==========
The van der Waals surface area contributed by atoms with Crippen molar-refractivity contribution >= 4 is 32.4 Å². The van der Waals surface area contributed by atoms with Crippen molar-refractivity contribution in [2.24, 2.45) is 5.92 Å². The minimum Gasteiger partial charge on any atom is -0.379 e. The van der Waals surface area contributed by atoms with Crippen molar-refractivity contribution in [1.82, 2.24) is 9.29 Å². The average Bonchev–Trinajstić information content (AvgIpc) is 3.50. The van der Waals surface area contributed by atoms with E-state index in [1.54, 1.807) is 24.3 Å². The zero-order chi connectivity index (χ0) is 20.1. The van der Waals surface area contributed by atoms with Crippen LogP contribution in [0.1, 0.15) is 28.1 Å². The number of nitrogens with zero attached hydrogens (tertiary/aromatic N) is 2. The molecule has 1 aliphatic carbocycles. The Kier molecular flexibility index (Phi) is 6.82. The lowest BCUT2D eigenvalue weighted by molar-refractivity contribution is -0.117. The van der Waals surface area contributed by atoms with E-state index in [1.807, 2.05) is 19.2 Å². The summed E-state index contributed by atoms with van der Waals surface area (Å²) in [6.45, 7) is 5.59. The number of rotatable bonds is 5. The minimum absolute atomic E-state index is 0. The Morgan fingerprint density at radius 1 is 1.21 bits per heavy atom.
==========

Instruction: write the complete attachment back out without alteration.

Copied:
The van der Waals surface area contributed by atoms with Crippen molar-refractivity contribution >= 4 is 32.4 Å². The van der Waals surface area contributed by atoms with Crippen molar-refractivity contribution in [2.24, 2.45) is 5.92 Å². The minimum Gasteiger partial charge on any atom is -0.379 e. The van der Waals surface area contributed by atoms with Crippen molar-refractivity contribution in [1.82, 2.24) is 9.29 Å². The average Bonchev–Trinajstić information content (AvgIpc) is 3.50. The van der Waals surface area contributed by atoms with E-state index in [1.54, 1.807) is 24.3 Å². The zero-order chi connectivity index (χ0) is 20.1. The van der Waals surface area contributed by atoms with Crippen LogP contribution in [0.1, 0.15) is 28.1 Å². The number of nitrogens with zero attached hydrogens (tertiary/aromatic N) is 2. The molecule has 1 aliphatic carbocycles. The Kier molecular flexibility index (Phi) is 6.82. The lowest BCUT2D eigenvalue weighted by molar-refractivity contribution is -0.117. The van der Waals surface area contributed by atoms with E-state index in [1.807, 2.05) is 19.2 Å². The summed E-state index contributed by atoms with van der Waals surface area (Å²) in [6.45, 7) is 5.59. The number of rotatable bonds is 5. The minimum absolute atomic E-state index is 0. The Morgan fingerprint density at radius 1 is 1.21 bits per heavy atom.